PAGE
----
The ball was then taken up by Rolf Haas (Fieldturf Tarkett, member of the DIN standard committee "Sports field synthetic turf areas") with a presentation about the new DIN-SPEC 18035-7:2011-10 . This controversial topic has caused no small agitation and insecurity in the trade for some time now. In his presentation Mr. Haas explained that initially, a DIN SPEC serves to protect general contractors as a club can submit a project and build without one. This is not recommended by the DIN standard committee as there is then absolutely no guarantees given and no planner would undertake such a project. A club is obliged to follow the DIN SPEC if, for example, it makes use of public funding. It was also explained why the DIN SPEC exists – due to the European standards no national standards can be published and for this reason the DIN SPEC 18035-7:2011-10 was published as a replacement for the standard DIN V 18035-7:2002-06. This new DIN standard was necessary as many aspects of the material had changed since 2002. In the end it still remains to be seen whether the new DIN SPEC will become valid after its publishing and accepted as a groundwork, or if it remains an expert report and is therefore, not a valid standard. Mr Hass discussed the most important changes since 2002. One topic which until now has not been given much attention is ageing of completely infilled synthetic turf systems using solar simulators in a weathering chamber. The UV problem cannot simply be ignored. Even when synthetic turf does not discolour in a similar way to natural grass, permanent UV radiation damages the stalks and infill material. The question is how long a guarantee should last? How many cycles should a product withstand?
In addition to DIN, there are also many other different certifications for synthetic sport surfaces (RAL, FIFA) which should be seriously considered by a general contractor. They serve for his protection and can provide a certain direction to follow during planning.
The active discussion following his presentation made very clear that the feelings are still running high about this topic. Not all the changes are practical for the trade and this was openly discussed.
Further information on the DIN SPEC can be found, among others, at www.spec.din.de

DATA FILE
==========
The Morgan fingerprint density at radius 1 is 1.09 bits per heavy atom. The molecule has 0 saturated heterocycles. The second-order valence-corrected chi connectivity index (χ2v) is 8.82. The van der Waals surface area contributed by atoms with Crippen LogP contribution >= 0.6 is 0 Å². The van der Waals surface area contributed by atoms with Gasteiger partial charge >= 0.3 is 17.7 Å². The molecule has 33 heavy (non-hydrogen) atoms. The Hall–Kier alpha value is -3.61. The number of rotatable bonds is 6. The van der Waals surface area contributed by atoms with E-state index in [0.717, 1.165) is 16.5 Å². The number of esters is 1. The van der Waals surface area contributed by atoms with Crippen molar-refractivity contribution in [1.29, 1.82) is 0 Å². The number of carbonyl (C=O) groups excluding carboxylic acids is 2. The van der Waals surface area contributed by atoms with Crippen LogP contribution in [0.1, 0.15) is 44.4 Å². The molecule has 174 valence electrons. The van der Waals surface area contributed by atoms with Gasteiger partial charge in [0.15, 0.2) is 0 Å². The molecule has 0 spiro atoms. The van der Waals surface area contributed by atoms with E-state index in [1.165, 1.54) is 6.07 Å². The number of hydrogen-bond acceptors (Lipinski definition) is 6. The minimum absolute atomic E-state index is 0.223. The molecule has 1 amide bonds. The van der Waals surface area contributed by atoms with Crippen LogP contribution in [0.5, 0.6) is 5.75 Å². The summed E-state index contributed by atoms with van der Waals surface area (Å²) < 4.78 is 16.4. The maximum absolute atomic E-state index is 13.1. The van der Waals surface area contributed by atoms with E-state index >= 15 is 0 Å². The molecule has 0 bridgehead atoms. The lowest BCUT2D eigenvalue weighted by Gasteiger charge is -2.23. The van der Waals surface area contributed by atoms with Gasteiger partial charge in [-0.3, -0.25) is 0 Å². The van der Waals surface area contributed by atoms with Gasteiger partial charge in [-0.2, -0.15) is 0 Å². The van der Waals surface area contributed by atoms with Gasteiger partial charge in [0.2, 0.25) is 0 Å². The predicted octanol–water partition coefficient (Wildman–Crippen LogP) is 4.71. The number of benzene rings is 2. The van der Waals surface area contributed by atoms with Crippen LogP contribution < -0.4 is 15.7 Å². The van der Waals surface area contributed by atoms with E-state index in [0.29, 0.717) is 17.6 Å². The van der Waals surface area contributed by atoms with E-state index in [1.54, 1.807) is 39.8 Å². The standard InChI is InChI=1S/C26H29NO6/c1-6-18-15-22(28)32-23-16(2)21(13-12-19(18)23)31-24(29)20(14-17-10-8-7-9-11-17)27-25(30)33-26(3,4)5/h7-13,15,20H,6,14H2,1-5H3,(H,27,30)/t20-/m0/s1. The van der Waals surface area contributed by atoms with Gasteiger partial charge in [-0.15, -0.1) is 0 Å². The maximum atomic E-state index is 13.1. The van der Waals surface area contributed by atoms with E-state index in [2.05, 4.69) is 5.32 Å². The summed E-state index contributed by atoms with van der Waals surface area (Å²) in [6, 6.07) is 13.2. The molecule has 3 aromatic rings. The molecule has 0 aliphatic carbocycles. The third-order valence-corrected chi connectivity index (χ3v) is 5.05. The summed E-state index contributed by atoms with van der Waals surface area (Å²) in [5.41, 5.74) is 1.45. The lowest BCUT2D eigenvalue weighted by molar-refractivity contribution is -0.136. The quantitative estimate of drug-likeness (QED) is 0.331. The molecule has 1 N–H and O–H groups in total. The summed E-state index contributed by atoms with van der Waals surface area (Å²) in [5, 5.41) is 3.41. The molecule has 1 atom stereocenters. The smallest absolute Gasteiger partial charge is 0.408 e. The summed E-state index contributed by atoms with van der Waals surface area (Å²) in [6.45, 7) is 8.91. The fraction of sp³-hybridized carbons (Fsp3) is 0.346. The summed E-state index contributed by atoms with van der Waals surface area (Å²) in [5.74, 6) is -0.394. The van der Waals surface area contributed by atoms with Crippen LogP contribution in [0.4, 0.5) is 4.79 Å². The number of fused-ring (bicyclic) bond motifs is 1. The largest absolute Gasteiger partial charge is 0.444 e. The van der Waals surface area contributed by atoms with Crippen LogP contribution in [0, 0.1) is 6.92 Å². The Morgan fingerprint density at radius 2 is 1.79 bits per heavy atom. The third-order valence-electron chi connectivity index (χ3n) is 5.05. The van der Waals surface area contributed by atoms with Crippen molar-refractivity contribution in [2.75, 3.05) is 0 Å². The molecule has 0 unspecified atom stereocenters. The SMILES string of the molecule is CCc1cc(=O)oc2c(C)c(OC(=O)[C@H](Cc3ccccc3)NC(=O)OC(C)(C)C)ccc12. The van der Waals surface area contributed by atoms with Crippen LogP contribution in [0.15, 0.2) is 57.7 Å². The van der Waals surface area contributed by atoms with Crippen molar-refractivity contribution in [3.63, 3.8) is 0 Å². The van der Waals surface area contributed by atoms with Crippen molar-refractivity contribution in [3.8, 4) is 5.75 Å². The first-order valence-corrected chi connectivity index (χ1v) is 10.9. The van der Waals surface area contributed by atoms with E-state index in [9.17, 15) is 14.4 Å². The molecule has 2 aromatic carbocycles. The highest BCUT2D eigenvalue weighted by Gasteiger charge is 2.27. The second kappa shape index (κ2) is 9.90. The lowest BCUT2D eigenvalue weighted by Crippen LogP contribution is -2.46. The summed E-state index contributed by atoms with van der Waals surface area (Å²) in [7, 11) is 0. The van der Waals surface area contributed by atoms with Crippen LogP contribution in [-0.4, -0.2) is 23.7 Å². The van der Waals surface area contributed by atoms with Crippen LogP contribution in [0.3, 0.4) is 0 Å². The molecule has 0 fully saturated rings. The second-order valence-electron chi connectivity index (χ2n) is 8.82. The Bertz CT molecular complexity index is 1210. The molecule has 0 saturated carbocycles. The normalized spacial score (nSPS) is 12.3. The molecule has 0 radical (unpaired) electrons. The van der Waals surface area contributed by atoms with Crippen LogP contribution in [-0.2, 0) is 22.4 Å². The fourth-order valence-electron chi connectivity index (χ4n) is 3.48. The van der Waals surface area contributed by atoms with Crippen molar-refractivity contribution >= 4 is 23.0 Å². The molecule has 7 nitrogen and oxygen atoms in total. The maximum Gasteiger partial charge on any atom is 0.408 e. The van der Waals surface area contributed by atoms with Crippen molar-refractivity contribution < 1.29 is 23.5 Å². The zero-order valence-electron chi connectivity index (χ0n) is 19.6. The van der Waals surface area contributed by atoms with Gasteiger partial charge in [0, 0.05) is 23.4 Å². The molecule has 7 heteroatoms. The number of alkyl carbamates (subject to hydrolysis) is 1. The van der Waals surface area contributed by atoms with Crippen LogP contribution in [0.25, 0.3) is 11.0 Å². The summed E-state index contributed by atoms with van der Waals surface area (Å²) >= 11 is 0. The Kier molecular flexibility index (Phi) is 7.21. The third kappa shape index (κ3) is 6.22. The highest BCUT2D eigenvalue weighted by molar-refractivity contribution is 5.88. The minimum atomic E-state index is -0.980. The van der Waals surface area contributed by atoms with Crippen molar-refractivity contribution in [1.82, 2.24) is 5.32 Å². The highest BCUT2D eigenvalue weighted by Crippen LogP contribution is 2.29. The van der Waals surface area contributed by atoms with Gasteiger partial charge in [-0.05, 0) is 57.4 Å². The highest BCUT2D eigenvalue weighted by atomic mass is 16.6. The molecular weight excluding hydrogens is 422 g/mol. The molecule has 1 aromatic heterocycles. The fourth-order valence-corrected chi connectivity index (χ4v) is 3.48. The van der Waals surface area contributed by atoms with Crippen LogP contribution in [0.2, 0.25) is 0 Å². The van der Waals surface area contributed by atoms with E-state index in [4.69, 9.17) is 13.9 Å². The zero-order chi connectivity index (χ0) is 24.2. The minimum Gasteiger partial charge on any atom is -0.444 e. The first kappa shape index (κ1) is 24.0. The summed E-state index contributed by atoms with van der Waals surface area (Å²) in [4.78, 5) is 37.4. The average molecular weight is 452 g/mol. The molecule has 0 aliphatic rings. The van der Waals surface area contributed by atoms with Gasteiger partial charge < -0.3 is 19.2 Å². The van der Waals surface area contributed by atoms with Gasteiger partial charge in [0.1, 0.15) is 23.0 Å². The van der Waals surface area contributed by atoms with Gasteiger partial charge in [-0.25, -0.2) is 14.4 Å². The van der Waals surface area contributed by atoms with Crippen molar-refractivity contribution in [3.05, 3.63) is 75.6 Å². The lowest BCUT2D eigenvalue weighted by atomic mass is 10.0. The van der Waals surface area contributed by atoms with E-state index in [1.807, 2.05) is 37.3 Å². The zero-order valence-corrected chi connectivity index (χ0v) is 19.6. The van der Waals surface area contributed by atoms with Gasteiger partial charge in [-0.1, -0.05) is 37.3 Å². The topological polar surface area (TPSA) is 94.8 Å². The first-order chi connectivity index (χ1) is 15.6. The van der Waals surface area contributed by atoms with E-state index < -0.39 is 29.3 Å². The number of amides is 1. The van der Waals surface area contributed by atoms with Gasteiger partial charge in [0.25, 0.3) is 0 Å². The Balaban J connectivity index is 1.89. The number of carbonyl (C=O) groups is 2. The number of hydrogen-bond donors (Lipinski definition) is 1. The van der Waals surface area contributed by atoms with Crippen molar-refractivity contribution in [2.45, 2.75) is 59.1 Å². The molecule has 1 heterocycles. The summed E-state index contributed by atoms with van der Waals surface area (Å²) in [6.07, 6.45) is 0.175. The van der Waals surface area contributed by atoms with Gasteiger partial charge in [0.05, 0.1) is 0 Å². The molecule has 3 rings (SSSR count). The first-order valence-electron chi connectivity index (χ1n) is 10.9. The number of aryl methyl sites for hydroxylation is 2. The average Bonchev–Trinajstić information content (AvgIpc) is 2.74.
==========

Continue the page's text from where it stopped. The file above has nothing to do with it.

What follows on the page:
Thomas Kubitza (Melos GmbH) followed Mr. Haas‘ presentation with his own about "Chemistry and environmental properties plastics and synthetic turf surfaces". Rubber granules are used today as infill material in synthetic turf systems and originate from the tire manufacturer Good Year, inventor of crosslinked plastic granules. Mr. Kubitza explained the manufacture of granules as added value compared to other processes involving sulphur-cured EPDM granules, their advantages and disadvantages as well as different applications and environmental properties. At the start of the era of synthetic turf, systems were filled with pure sand. This kind of infill still exists today but is being increasingly replaced by rubber granules as infill laid on top of the sand layer. Rubber granules have the property of preventing hardening. Shock absorbance, ball rebound and roll behaviour remain constant.
Franz Josef Eger returned to the podium to speak on the topic of "Synthetic turf surfaces in outdoor areas – possible uses and selection criteria". Many opportunities exist for the use of multi-functional floor coverings in the fields of sport, urban planning or recreation. Many applications exist in field and track athletics alone (running tracks, segment surfacing in stadiums and approach tracks), as well as in tennis and school sports (all-weather pitches as per school sport regulations) as well as multi-functional playing fields (for all ball sports and with fall protection) as the synthetic surfaces can be installed in a variety of shapes and colours. Normally for sport applications, standardised surfaces are used which are either permeable (all-weather) or impermeable (running tracks in stadiums). In addition, the elastic layer decides the sporting, protective and technical design and can be installed as a one or multiple layer system. This should be planned according to the requirements in each case (for example as fall protection on a playground) and naturally, must fulfil all testing regulations.